The removal of customs duty on imported rice in Gambia done since 2017 is costing the Government over D332 million ($6,809,021) in tax revenue within three months, officials have said.
Rice is the stable food in Gambia and the country could only produce 45, 000 tones with an annual consumption demand of 165, 000 tones.
The revenue loss was revealed by Baboucarr Ceesay, an economist working with the Gambia Competition Commission consumer protection section, during a stakeholders meeting with major rice importers at held recently the Ministry of Trade in Banjul.
According to APA, the meeting was convened to look into the possibility of reductions in the prices of basic food commodities, especially rice.
The permanent secretary at the Trade ministry, Mrs Naffie Barry, said it was the government’s decision to explore ways of curtailing price of rice and other essential food items for the benefit of the population.
She announced that the new government in Banjul had abolished the 10 percent import duty on rice in January, in a bid to bring down the price of the staple food to a level affordable to the Gambian population.
The price reduction as a result of the 10 percent tax exemption was not implemented since then, so as to allow importers sell already imported stock, and that they were given three months to sell the taxed stock.
”Now the government wants to see the zero tax on rice be transformed into a reduction of prices for the Gambian consumers,” she stressed, adding that it wants to ensure a low cost of living for the citizenry.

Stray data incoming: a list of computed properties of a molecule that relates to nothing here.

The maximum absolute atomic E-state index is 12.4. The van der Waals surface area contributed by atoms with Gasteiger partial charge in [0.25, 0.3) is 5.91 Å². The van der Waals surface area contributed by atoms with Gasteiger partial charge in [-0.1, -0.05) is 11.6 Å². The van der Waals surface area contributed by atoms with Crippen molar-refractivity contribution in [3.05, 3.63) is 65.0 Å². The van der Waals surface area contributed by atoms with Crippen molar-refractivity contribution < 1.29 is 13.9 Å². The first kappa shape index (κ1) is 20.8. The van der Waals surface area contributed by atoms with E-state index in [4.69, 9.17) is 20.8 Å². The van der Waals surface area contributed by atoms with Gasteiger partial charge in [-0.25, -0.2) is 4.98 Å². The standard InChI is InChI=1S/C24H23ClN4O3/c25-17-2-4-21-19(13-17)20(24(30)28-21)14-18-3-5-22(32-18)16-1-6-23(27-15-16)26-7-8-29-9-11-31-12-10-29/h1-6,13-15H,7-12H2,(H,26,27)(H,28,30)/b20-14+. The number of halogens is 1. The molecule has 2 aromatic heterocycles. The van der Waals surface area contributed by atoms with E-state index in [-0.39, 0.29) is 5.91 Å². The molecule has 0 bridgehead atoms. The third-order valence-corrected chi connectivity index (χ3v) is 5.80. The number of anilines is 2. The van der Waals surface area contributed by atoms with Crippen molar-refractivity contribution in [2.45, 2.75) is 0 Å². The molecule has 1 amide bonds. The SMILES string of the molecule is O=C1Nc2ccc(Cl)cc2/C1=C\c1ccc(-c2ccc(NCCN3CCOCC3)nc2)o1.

During the meeting, officials acknowledged there had been a slight decrease in the price of the American rice brand, from D1080 ($22) to D1025 ($21), but argued that prices for a rice brand called ”Saddam”, as well as rice brands from Pakistan and India remain high.
Meanwhile, some of the major importers of food commodities said, despite the tax exemption, they were still spending a lot of money in the importation process including for clearing, handling and discharging of their goods at the port of Banjul.
”I had imported six to seven vessels last year, and sometimes my vessels were delayed at the port while priority was given to cement vessels. I paid a lot of money for the delayed vessels as well,” one Hassan Akar complained, while urging the government to look into those issues as well.
At the conclusion of the meeting, the rice dealers agreed to cooperate with the government in its drive to reduce the price of rice from now on, and vowed to import adequate stock for the upcoming holy month of Ramadan.
By Mustapha K Darboe